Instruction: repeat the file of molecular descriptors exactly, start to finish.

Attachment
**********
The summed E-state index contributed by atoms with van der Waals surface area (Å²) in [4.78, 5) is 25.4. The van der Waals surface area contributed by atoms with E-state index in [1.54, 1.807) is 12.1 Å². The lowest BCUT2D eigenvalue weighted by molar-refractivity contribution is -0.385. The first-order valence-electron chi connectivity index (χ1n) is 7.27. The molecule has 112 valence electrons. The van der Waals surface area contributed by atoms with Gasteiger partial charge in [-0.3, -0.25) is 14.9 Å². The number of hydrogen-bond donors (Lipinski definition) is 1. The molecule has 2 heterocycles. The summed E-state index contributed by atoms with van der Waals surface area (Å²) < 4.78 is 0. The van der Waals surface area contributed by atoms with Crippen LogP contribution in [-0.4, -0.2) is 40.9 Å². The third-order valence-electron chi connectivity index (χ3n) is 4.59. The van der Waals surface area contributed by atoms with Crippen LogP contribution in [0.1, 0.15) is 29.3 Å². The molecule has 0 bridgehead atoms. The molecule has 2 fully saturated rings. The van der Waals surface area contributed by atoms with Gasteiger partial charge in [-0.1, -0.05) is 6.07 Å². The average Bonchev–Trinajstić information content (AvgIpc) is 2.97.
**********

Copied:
The summed E-state index contributed by atoms with van der Waals surface area (Å²) in [4.78, 5) is 25.4. The van der Waals surface area contributed by atoms with E-state index in [1.54, 1.807) is 12.1 Å². The lowest BCUT2D eigenvalue weighted by molar-refractivity contribution is -0.385. The first-order valence-electron chi connectivity index (χ1n) is 7.27. The molecule has 112 valence electrons. The van der Waals surface area contributed by atoms with Gasteiger partial charge in [-0.3, -0.25) is 14.9 Å². The number of hydrogen-bond donors (Lipinski definition) is 1. The molecule has 2 heterocycles. The summed E-state index contributed by atoms with van der Waals surface area (Å²) < 4.78 is 0. The van der Waals surface area contributed by atoms with Crippen LogP contribution in [-0.4, -0.2) is 40.9 Å². The third-order valence-electron chi connectivity index (χ3n) is 4.59. The van der Waals surface area contributed by atoms with Crippen LogP contribution in [0.1, 0.15) is 29.3 Å². The molecule has 0 bridgehead atoms. The molecule has 2 fully saturated rings. The van der Waals surface area contributed by atoms with Gasteiger partial charge in [-0.1, -0.05) is 6.07 Å². The average Bonchev–Trinajstić information content (AvgIpc) is 2.97.